Mussolini was no buffoon, historian argues

April 14, 2014 by Mike Addelman

Benito Mussolini was not the bumbling buffoon portrayed in popular culture, but the most powerful force behind the rise of European Fascism before World War Two.

Using archival material kept across Europe, Dr Christian Goeschel, from The University of Manchester, says the Italian Fascist, as a senior partner to Hitler until the mid-1930s, was instrumental in the rise of the Nazi party in the pre-war years.

And many Italians, he says, are wrong to dismiss the world's first Fascist dictator as an ineffectual madman.

According to the historian, Mussolini and the Fascists guided Hitler to power, offering him important strategic advice on, for example, enrolling the support of the middle classes.

The Beer Hall Putsch of 1923, a failed attempt by Hitler to seize power, was directly inspired by Mussolini's earlier power grab in 1922.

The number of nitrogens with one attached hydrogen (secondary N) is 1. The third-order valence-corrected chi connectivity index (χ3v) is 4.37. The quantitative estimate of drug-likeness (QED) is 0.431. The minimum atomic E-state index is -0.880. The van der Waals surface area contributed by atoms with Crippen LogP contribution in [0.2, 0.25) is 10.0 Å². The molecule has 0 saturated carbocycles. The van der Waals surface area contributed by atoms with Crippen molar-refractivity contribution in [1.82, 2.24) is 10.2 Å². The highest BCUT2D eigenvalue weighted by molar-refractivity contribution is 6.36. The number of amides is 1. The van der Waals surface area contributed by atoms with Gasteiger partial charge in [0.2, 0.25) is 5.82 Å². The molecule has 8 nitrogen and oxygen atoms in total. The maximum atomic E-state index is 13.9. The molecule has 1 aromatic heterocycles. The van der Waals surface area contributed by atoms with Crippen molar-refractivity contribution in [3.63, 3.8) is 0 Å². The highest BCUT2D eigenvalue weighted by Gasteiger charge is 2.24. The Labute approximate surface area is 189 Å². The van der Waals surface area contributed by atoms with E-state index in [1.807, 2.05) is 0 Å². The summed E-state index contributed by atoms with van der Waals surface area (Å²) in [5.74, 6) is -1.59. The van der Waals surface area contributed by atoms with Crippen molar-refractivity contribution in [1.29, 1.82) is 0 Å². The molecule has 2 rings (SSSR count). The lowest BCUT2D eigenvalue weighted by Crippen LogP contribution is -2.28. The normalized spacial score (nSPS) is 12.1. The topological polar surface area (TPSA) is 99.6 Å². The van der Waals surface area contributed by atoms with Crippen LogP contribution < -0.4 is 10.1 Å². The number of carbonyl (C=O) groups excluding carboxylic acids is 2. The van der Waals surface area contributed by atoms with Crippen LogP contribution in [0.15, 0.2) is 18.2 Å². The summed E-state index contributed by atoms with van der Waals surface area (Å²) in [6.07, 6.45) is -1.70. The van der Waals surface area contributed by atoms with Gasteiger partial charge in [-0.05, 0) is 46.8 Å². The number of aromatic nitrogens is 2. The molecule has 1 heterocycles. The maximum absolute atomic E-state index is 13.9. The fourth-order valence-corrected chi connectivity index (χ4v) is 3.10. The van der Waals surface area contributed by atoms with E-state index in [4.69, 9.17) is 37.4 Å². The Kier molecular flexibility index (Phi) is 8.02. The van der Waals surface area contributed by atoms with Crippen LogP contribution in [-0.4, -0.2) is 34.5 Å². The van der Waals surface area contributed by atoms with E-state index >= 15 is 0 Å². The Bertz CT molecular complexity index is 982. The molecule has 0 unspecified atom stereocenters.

Dr Goeschel said: "We and indeed many Italians tend to play down the role and importance of Mussolini and Fascist Italy, often seeing it as more benign than Hitler and the Nazis.

"But this is untrue: Mussolini was the world's first Fascist dictator, heading an unpleasant regime which used poison gas in Abyssinia and sent oppositionists into repressive 'confinement'.

"But the way we deal with our past has implications for modern politics: the Fascist salute can still be given in Italian football games with impunity; fans can throw bananas onto the pitch.

"Some contemporary Italian political parties have a lineage which can be traced directly to the Fascists."

According to the historian, our less than critical view of Italian Fascism can be traced to a romanticised and condescending view of Italians going back to the eighteenth century.

But he also argues that Liberal elites in Italy, ever since 1943, have striven forcefully to disassociate their country from the alliance with Nazi Germany during the Second World War.

He added: "What is clear is that more work is still needed to understand why we have this view of Italian history, which is increasingly a minor subject in modern history.

"That is a mistake because in so many ways, Italy has proved to be the laboratory of modern politics and the most potent influence on European political culture."

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